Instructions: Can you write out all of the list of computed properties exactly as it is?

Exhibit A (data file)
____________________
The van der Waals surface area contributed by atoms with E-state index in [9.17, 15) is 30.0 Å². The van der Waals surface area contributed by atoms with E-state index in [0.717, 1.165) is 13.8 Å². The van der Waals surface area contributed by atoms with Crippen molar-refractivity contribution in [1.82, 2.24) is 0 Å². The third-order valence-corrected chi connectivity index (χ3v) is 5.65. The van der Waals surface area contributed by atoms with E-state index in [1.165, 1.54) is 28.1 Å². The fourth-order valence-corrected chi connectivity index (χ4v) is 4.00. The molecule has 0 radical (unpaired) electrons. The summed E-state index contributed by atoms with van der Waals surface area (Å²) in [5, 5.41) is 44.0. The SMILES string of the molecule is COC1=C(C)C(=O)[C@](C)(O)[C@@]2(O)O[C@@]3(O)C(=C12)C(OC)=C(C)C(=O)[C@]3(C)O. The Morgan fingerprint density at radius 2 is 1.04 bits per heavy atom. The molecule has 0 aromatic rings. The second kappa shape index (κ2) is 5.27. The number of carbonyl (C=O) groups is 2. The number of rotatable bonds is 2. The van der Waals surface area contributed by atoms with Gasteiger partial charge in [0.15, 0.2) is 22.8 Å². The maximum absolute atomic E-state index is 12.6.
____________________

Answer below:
The van der Waals surface area contributed by atoms with E-state index in [9.17, 15) is 30.0 Å². The van der Waals surface area contributed by atoms with E-state index in [0.717, 1.165) is 13.8 Å². The van der Waals surface area contributed by atoms with Crippen molar-refractivity contribution in [1.82, 2.24) is 0 Å². The third-order valence-corrected chi connectivity index (χ3v) is 5.65. The van der Waals surface area contributed by atoms with E-state index in [1.165, 1.54) is 28.1 Å². The fourth-order valence-corrected chi connectivity index (χ4v) is 4.00. The molecule has 0 radical (unpaired) electrons. The summed E-state index contributed by atoms with van der Waals surface area (Å²) in [5, 5.41) is 44.0. The SMILES string of the molecule is COC1=C(C)C(=O)[C@](C)(O)[C@@]2(O)O[C@@]3(O)C(=C12)C(OC)=C(C)C(=O)[C@]3(C)O. The Morgan fingerprint density at radius 2 is 1.04 bits per heavy atom. The molecule has 0 aromatic rings. The second kappa shape index (κ2) is 5.27. The number of carbonyl (C=O) groups is 2. The number of rotatable bonds is 2. The van der Waals surface area contributed by atoms with Gasteiger partial charge in [0.15, 0.2) is 22.8 Å². The maximum absolute atomic E-state index is 12.6.